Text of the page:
Despite this game’s title, Daryl is far from super. Or deluxe. He’s an ordinary, somewhat nerdy teenager. The only things that make him stick out from the crowd are his bell bottom jeans, sweet cowboy boots, sweatband and that little bit of fuzz on his lip some might call a moustache. Other than that: average cakes. Daryl floats carelessly through life, and judging by the look on his face, also mostly thoughtlessly. He’s recently transferred to an interdimensionary high school where nothing is as it seems…
And we’re off! I’m left with Daryl, and it’s up to me to explore the school hallways and to try and make friends. The making-friends bit is harder than it seems, though, as everyone needs something done. It’s your standard “get me this and I’ll get you that” RPG routine, but weirder.
Because everything in Super Daryl Deluxe is off the rails. I mentioned the interdimensionary school, right? Well, it looks like a regular place of learning, but behind classroom doors lurk portals to other dimensions and beings. The chemistry lab, for instance, is crowded with hostile antropomorphic beakers and flasks. And don’t even get me started on the Arts room. It’s rare enough to find Beethoven and Mozart in the same room, let alone having Andy Warhol and Frida Kahlo joining them. Deliciously absurd and funny!
Daryl is left to his own devices for combat. He has a basic couple of moves that can be upgraded or expanded, and when he’s earned enough, new, more powerful moves can be bought. Every move can be mapped to a button of the player’s choice, leading to a very short learning curve. Battling is in the style of good old fashion beat-em-ups, but some moves have a bit of a lead-in, which makes combat cumbersome at times.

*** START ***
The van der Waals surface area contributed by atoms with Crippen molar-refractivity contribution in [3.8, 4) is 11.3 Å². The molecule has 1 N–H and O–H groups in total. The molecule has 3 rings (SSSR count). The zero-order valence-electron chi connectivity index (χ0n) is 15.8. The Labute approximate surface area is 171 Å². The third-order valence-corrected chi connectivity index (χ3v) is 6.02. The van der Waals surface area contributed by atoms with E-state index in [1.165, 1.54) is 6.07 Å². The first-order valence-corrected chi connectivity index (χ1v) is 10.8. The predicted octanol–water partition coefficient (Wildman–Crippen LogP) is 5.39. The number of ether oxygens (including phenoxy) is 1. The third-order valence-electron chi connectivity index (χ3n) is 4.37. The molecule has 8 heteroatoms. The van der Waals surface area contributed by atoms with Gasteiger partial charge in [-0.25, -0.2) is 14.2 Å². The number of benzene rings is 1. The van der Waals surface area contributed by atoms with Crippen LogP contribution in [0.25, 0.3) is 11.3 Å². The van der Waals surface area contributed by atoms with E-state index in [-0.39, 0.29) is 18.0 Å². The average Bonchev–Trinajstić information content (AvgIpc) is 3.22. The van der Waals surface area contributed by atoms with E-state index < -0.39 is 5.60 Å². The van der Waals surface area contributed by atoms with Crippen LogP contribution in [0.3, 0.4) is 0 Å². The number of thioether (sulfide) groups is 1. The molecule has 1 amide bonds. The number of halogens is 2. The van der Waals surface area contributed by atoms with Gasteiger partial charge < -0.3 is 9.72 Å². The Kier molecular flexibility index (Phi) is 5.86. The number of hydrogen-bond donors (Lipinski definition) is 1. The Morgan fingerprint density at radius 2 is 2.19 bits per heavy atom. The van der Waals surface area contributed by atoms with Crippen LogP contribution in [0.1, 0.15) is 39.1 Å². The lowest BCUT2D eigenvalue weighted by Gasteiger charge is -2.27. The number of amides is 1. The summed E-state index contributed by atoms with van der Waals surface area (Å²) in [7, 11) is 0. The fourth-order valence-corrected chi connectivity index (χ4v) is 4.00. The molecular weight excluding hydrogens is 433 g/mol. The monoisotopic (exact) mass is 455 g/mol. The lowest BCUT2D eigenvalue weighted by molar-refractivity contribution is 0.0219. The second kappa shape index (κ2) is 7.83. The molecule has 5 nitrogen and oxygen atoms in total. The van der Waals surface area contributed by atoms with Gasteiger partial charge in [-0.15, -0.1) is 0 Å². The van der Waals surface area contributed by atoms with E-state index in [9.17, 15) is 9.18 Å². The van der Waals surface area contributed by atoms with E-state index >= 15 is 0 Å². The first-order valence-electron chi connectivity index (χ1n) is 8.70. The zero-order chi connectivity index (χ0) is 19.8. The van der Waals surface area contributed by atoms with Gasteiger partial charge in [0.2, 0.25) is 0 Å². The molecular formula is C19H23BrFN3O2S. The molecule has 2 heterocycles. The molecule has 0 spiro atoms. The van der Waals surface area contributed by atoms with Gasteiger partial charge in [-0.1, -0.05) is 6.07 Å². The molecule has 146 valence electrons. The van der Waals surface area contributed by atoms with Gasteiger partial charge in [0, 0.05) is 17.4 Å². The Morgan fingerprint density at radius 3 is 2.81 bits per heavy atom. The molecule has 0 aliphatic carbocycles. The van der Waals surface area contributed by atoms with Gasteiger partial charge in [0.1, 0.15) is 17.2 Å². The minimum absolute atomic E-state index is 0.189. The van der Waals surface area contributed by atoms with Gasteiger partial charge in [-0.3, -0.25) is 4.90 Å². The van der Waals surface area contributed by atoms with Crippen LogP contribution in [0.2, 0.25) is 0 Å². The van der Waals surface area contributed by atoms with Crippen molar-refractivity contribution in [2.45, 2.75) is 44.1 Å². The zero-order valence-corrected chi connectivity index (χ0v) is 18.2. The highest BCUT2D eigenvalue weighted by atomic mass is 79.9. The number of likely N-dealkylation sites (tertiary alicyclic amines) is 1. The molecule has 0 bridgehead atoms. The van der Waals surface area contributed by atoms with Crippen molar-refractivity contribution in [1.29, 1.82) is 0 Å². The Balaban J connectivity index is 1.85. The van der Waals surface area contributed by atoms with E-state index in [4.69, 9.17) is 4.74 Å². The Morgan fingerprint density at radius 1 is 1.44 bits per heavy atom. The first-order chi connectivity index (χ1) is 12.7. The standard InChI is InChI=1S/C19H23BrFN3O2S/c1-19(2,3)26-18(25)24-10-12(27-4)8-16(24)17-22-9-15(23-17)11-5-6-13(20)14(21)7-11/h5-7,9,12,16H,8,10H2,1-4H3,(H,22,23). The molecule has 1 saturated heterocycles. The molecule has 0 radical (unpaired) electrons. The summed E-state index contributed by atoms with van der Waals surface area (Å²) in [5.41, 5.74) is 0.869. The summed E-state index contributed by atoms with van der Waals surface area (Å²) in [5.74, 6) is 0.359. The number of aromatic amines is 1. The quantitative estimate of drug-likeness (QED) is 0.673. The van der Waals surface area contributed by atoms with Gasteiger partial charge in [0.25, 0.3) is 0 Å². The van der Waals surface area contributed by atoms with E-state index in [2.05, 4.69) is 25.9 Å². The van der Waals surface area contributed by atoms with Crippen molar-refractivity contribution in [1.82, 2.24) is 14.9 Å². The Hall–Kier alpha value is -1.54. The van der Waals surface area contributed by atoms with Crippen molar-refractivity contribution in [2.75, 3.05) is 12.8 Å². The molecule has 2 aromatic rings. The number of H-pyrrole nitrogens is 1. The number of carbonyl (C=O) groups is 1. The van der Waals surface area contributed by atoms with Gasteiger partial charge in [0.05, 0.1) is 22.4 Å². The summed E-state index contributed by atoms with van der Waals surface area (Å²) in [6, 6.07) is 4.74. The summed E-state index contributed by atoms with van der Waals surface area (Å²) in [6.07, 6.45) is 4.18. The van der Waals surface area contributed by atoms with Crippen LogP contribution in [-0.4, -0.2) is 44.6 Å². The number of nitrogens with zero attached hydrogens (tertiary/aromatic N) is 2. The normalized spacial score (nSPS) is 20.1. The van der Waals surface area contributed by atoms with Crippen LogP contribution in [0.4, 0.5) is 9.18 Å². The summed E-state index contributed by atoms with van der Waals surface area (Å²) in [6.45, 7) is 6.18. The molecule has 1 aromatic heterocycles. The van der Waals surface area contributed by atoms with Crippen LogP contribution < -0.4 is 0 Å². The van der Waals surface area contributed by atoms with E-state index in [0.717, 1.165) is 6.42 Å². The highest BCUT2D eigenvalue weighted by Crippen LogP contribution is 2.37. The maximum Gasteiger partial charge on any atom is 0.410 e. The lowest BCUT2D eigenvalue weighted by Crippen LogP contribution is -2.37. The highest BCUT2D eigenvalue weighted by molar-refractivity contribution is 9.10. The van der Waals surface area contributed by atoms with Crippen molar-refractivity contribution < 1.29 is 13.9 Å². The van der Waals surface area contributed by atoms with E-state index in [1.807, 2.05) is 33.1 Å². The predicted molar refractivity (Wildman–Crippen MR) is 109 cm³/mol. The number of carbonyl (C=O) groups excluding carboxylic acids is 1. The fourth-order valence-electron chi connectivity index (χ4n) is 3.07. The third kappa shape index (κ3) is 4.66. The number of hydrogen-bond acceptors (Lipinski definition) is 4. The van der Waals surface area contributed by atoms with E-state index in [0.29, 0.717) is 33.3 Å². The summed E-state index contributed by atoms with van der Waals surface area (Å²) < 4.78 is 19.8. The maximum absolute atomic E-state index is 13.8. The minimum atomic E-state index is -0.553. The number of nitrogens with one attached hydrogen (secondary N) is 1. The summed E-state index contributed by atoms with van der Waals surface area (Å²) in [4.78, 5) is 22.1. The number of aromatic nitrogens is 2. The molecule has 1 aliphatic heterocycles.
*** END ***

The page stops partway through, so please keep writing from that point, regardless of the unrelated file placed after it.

While the combatstyle would lead you to think that Super Daryl Deluxe is a mere beat-em-up, there’s so much more to the game. Often, players will find themselves exploring the hallways, looking for items much in the style of a point-and-click adventure. The upgrading of abilities, equipping of items and clothing and questing are very much like traditional RPG’s and the exploration sometimes handles like a platformer. To label Daryl with a single genre, would be like using mustard as ice cream topping: you just don’t.
Next to the off the wall humour and overall odballness, the art is what made Super Daryl Deluxe stand out for me. It has this wonderful hand drawn style of animation I just can’t get enough of. And the amount of hours I’ve sunk into the game while I should’ve been reviewing it, just proves my point.